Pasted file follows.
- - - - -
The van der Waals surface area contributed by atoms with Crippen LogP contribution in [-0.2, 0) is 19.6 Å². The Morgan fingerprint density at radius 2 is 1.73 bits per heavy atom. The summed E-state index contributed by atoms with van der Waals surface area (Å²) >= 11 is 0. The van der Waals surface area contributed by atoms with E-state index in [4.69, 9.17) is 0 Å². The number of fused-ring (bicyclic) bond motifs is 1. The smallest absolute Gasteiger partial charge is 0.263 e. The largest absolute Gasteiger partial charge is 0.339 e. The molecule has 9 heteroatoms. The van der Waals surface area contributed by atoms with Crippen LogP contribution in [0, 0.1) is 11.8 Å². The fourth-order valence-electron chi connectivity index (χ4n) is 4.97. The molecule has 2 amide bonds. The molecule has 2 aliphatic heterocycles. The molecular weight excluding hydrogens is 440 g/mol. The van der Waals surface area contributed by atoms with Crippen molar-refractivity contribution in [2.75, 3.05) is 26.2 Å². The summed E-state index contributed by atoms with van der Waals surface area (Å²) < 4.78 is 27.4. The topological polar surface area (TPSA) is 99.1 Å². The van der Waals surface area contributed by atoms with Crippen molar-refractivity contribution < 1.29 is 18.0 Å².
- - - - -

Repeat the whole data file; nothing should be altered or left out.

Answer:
The van der Waals surface area contributed by atoms with Crippen LogP contribution in [-0.2, 0) is 19.6 Å². The Morgan fingerprint density at radius 2 is 1.73 bits per heavy atom. The summed E-state index contributed by atoms with van der Waals surface area (Å²) >= 11 is 0. The van der Waals surface area contributed by atoms with E-state index in [4.69, 9.17) is 0 Å². The number of fused-ring (bicyclic) bond motifs is 1. The smallest absolute Gasteiger partial charge is 0.263 e. The largest absolute Gasteiger partial charge is 0.339 e. The molecule has 9 heteroatoms. The van der Waals surface area contributed by atoms with Crippen LogP contribution in [0, 0.1) is 11.8 Å². The fourth-order valence-electron chi connectivity index (χ4n) is 4.97. The molecule has 2 amide bonds. The molecule has 2 aliphatic heterocycles. The molecular weight excluding hydrogens is 440 g/mol. The van der Waals surface area contributed by atoms with Crippen molar-refractivity contribution in [2.75, 3.05) is 26.2 Å². The summed E-state index contributed by atoms with van der Waals surface area (Å²) < 4.78 is 27.4. The topological polar surface area (TPSA) is 99.1 Å². The van der Waals surface area contributed by atoms with Crippen molar-refractivity contribution < 1.29 is 18.0 Å².